Arnold Creenberg, George Clayton, William Hausler, Jr. (1 to r). QUASAR directors 0013-936X/78/0912-1128$01.00/0 @ 1978 American Chemical Society

Downloaded by UNIV OF CALIFORNIA SANTA BARBARA on August 25, 2015 | http://pubs.acs.org Publication Date: October 1, 1978 | doi: 10.1021/es60146a605

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A Forum To Initiate Planning For Crucial Action With states currently drafting Revised Implementation Plans for Nonattainment and Prevention of Significant Deterioration . . . with deadlines just a few months away. . . it is time to prime the pump with fresh information and insights for business and technical strategy planning. Workshop II, a two-day forum, will emphasize: *The role of industry in developing the Revised SIP’S Permitting strategies for modification, expansion, and new facilities Workshops in Chicago (Nov. 29, 30),Washington, D.C. (Dec. 13, 14), Houston (Dec. 5 , 6), and Los Angeles (Dec. 7, 8 ) will be lead by ERT experts in the interpretation, implementation, and technical ramifications of the CAM. The response to last year’s Workshops was very enthusiastic: “Achieved a good balance between legal interpretation and technical implications of CAAA. ” Exec., Utility Co. “Very helpful in suggesting areas for strategic planning. ” Corporate Exec., Major Mfr. ”ln spite of several recent similar programs, this presentation was refreshing and sharp. ” Exec., Major Oil Refinery Registrations will be made on a first-come, first-served basis. For immediate action, call K.C. Reppucci, (617) 369-8910.

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1130 Environmental Science & Technology

“self-serving.” On the other hand, the principal in a collaborative or comparative survey may wish to pinpoint the capabilities of participating laboratories. In each case, QUASAR presents an authoritative, neutral, and persuasive opinion. Confidentiality Central to the value of the program is its contractual confidentiality: QUASAR arrangements and final reports are channeled only through the responsible party who commissioned the consultation. Further, QUASAR analysts bring with them extensive backgrounds in the same sciences and workplace settings, and experience with the same kinds of problems as the clients’. Minimizing human problems Estimates of magnitude of consultation and costs are provided the applicant laboratory upon review of a questionnaire by QUASAR directors. CLaSP review of analyst reports and client follow up are keystones in the program’s internal quality assurance procedures. “As long as people work in laboratories, there will be differences of opinion, and there will always be the temptation for one person to improve his image at the expense of someone else. W e want to help minimize these human problems,” says C L a S P Chairman ArnoM E. Greenberg. “Our analysts will be rated on how efficiently and quitely they solve problems, not how many additional ones they create.” The principal function of an analytical health laboratory is to provide reliable information on materials submitted to it for examination. Users have the right to expect that information to be correct. Total responsibility for quality assurance, including preventive, assessment and corrective practices, sits squarely in the chair of the director. Regardless of the nature of the lab or the problem, strong management is the key to immediate and long-term solutions. It is the stated purpose of QUASAR to provide both.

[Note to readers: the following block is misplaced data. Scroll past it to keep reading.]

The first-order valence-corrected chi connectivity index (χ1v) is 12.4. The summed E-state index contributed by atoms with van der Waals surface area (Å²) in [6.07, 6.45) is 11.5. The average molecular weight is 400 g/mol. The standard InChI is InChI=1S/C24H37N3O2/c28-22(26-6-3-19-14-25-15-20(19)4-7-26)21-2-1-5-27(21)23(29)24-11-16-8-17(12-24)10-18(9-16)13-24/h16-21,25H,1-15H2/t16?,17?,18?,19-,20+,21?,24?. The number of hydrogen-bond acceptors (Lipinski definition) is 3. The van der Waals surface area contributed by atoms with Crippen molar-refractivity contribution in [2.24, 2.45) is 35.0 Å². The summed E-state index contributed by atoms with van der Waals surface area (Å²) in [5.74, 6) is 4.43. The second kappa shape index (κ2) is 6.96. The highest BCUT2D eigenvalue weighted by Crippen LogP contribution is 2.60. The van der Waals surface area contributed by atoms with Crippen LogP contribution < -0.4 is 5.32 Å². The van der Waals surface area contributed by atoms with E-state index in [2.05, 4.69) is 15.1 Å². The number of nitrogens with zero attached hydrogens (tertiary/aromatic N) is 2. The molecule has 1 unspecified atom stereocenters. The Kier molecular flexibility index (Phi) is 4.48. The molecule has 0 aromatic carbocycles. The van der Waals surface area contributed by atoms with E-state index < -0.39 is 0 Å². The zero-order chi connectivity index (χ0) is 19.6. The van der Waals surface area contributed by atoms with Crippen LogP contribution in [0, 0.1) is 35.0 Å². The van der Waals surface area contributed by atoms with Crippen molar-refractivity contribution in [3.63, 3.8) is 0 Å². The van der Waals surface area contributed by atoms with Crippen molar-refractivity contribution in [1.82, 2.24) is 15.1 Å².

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Allen J. Seeber is publisher of APHA’s laboratory methodologies, and manager of the QUASAR program. Coordinated by JJ